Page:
To the Editor.—
Quality tools and information technologies can be used to manage metadata regarding the use of laboratory tests. Benchmarking and the laboratory information management system can be used to search and manage data from large laboratory patient data bases.
The Appropriate Utilization of Laboratory Tests group (REDCONLAB) was created in 2010 to build a network of shared knowledge among clinical laboratories with the purpose of providing health services of the highest quality in the context of management excellence. This REDCONLAB study compared the requests for laboratory tests from primary care providers in different health care departments in Spain. In these studies, a final report was sent to participating laboratories, comparing their own results to those from their counterparts.1 Interpractice variability and test request inappropriateness was significant.
In the REDCONLAB studies, each participating laboratory provided their production statistics (number of tests performed) obtained from their laboratory information management system for a certain year, for the entire population covered. With this data, appropriateness indicators (test requests per 1000 inhabitants or ratios of related test requests) were calculated by a single coordination center. In the 2012 edition (76 laboratories, 17 679 195 inhabitants), the final report suggested some recommendations to improve the request appropriateness of aspartate aminotransferase (AST), antigliadin antibody (AGA), antithyroglobulin antibody (TgAb), total bilirubin (TBIL), γ-glutamyltransferase (GGT), iron, free thyroxine (FT4), erythrocyte sedimentation rate (ESR), and urea tests, with a list of test-reduction strategies that worked in primary care facilities.2 In the 2014 edition (110 laboratories, 27 798 262 inhabitants), every participant laboratory was asked to report what strategies were implemented to deal with the aforementioned inappropriateness, the implementation date, and which tests were they aiming at.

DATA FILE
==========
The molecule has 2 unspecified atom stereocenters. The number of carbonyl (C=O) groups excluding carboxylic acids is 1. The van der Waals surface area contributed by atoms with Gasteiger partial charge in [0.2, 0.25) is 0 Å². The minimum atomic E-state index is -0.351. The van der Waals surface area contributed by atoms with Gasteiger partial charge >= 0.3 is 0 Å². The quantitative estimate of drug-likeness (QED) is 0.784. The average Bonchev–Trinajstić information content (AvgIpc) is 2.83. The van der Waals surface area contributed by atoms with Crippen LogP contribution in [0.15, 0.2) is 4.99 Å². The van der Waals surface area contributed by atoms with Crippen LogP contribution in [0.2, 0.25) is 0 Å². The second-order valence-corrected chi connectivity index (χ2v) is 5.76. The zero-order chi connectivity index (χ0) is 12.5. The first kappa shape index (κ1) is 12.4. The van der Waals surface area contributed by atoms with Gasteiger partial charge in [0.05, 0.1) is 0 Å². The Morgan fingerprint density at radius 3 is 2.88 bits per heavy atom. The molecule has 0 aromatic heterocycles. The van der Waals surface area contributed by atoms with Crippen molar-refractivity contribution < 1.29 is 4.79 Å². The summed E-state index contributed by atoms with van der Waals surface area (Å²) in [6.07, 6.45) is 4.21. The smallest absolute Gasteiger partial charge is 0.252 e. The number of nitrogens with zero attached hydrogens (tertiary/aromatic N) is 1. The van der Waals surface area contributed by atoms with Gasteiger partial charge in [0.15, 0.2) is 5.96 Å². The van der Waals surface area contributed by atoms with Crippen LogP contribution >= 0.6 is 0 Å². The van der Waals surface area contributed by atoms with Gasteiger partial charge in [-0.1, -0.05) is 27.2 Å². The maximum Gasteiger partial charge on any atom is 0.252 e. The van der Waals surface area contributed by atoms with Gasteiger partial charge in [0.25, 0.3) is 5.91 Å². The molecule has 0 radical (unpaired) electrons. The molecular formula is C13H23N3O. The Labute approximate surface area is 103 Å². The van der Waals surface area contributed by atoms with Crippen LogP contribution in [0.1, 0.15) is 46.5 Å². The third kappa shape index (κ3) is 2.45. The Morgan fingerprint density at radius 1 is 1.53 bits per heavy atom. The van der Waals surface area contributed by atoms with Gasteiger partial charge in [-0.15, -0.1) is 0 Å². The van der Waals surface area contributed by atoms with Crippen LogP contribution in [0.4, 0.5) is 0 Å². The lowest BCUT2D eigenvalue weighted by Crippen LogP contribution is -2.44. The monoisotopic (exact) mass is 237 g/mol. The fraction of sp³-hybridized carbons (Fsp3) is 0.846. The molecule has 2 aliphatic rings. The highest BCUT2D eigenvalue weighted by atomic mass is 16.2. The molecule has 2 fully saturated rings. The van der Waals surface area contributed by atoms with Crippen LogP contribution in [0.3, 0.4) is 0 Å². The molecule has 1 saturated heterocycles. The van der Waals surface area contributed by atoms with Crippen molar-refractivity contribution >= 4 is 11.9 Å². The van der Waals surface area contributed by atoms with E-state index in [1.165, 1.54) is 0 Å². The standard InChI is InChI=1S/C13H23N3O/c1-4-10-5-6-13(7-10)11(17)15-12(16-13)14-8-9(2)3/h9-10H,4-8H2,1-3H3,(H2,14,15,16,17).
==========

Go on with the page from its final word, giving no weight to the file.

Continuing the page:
In this letter, we discuss how those strategies affected the request of the aforementioned laboratory tests. The performance indicators to study the effects of such interventions used the following ratios of the requests for related tests: AST to alanine transaminase (AST/ALT); AGA to antitissue transglutaminase antibodies (AGA/anti-tTG), TgAb to antithyroid peroxidase antibodies (TgAb/TPOAb), TBIL/ALT, GGT/ALT, iron to ferritin, FT4 to thyroid-stimulating hormone (FT4/TSH), ESR to C-reactive protein (ESR/CRP), and urea to creatinine. Those indicators from the 2014 REDCONLAB edition were compared in health care departments in which the strategy was implemented before January 1, 2014 (strategy group), and those in which the strategy was not implemented before December 31, 2014 (nonstrategy group), via the Mann-Whitney U test. A 2-sided P ≤ .05 rule was used as the criterion for rejecting the null hypothesis of no difference. Analysis was performed using SPSS for Windows, Version 22.0 (SPSS Inc, Chicago, Illinois).
The Table displays the number of laboratories that implemented improvement strategies for each particular test, as well as the results for all the different performance indicators. All the indicator results improved in the strategy group and were statistically significant for AST/ALT, TBIL/ALT, iron/ferritin, FT4/TSH, ESR/CRP, and urea/creatinine. The latter ratio was more than 6 times lower in the health care departments whose laboratories implemented improvement strategies than it was for those laboratories that did not.
Abbreviations: AGA, antigliadin antibodies; ALT, alanine transaminase; TgAb, anti-thyroglobulin antibodies; TPOAb, antithyroid peroxidase antibodies; anti-tTG, antitissue transglutaminase antibodies; AST, aspartate aminotransferase; CRP, C-reactive protein; ESR, erythrocyte sedimentation rate; FT4, free thyroxin; GGT, γ-glutamyltransferase; IQR, interquartile range; TBIL, total bilirubin; TSH, thyroid-stimulating hormone.
P ≤ .05.
This reflects how results obtained from comparative studies in large populations can be used to increase the effectiveness of a health care system or organization, in this case, to optimize the request of laboratory tests whose use is not recommended as first-line liver,3 thyroid,4 renal function, anemia,5 or inflammatory markers.6 The scope of our study results could be the financial effect these types of strategies could generate. Unfortunately, only a few of the participating laboratories implemented improvement strategies, despite the recommendation, suggesting that more education and communication is needed, so that benefits can be generalized to the entire health care system.
Metadata obtained from current, routine, available technologies through collaborative initiatives are useful for improving the appropriateness of laboratory test requests.
The authors have no relevant financial interest in the products or companies described in this article.